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Amazing Rome tugs at the heart

“What did the Romans ever do  for us’ is surely the silliest question ever.

One of the world’s most beautiful destinations and the capital of a wonderful country, the Eternal City has long held a special place in our hearts.

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Copyright: Memorable Destination

It has a warm embrace of history that you can feel in the air; a sense of walking in the shoes of civilisation and of stepping back centuries.

Built by Romulus in about 753 BC, Rome is a cosmopolitan city with thousands of years of influential art, architecture and culture.

Our favourite sight is the wonderful Roman Pantheon, an ancient temple dedicated to all the gods of pagan Rome. On our last visit, we stood transfixed as the marble walls echoed to a solitary angelic voice singing what we took to be an Italian hymn.

See this remarkable moment:

Completed by the emperor Hadrian about 126 AD on the site of a building that dates to about 27 BC, the Pantheon is the best preserved  building of ancient Rome

Almost two thousand years after it was built, the Pantheon’s dome is still the world’s largest unreinforced concrete dome. Michelangelo is said to have studied it before starting work on the roof of St. Peter’s Basilica.

Pantheon

Copyright: Memorable Destination

The oculus, the only source of natural light in the Pantheon, is a round opening in the centre of the dome. It is 27 feet in diameter and open to the sky (the floor is gently sloped to allow for runoff of rainwater).

Since the 7th century, the Pantheon has been used as a church, informally known by the locals as ‘Santa Maria Rotonda’ with its striking stone pillars and incredible acoustics.

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Copyright: Memorable Destination

The square in front of the Pantheon is called Piazza della Rotonda and is surrounded by cute Italian coffee shops.

There is so much to see and do in Rome – from the ancient ruins of the Roman Forum and the Colosseum, to the sparkle of the Trevi Fountain; the treasures of Vatican City; the Spanish Steps; the mysterious catacombs; and the wonderful monument known as the Altare della Patria, or ‘Altar of the Fatherland’.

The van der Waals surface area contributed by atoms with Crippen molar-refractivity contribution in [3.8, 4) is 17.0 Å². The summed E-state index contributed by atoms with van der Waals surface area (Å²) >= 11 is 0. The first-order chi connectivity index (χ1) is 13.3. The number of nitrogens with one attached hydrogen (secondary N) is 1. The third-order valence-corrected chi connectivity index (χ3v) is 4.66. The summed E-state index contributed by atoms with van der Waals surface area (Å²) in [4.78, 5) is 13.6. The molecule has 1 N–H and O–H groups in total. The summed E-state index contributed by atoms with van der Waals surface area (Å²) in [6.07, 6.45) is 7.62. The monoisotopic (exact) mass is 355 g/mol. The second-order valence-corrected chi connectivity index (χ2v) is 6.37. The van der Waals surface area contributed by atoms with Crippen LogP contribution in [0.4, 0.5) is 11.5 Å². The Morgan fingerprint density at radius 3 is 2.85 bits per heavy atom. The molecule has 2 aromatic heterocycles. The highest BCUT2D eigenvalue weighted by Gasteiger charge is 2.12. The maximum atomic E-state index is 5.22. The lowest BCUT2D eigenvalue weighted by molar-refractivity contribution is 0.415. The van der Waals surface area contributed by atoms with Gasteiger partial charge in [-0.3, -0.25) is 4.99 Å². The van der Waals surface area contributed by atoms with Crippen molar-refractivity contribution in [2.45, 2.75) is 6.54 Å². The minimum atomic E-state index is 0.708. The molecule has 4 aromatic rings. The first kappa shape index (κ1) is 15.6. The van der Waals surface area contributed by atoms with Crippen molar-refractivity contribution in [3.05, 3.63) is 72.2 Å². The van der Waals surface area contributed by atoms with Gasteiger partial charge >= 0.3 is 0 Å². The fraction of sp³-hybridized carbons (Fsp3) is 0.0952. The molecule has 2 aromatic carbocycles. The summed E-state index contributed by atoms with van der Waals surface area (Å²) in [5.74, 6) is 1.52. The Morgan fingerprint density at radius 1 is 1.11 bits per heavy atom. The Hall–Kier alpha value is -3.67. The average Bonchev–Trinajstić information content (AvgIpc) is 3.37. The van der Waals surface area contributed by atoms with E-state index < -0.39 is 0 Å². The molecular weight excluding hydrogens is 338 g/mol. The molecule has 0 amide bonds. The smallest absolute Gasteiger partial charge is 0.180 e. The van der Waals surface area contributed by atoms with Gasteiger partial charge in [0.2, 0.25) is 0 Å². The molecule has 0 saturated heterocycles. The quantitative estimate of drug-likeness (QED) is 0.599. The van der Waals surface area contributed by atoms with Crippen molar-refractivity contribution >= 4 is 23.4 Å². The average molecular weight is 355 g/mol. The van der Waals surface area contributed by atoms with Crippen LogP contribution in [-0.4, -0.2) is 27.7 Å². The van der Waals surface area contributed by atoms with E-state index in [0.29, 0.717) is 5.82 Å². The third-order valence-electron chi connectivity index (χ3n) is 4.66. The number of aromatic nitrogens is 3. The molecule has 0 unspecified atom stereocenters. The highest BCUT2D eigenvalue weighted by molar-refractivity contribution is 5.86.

Trevi

Copyright: Memorable Destination

But, if you haven’t seen it  before, make sure you find time to visit the Pantheon during your visit to the Eternal City.

The Pantheon is located right in the heart of ancient Rome. It is open to the public daily except for some national holidays and if a Mass is taking place.

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Copyright: Memorable Destination

About Ian Roberts (254 Articles)
Ian Roberts is a veteran Australian journalist, PR man and writer/reviewer on accommodation and travel. Over many decades, Ian has travelled widely reporting and recording his experiences. His newsy columns - including Memorable Destination - have gained a big following among people seeking suggestions and objective information about accommodation, travel and destinations world-wide. Along with wife, Sue and her camera, Ian has taken up a particular challenge to help budget conscious seniors 50 and upward with travel and accommodation ideas - including suggestions for holding family reunions. Readers in Ian's home city of Newcastle Australia may also be aware of his travel and accommodation column in a local newspaper.

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  1. What’s 2,770 years to an Eternal City?

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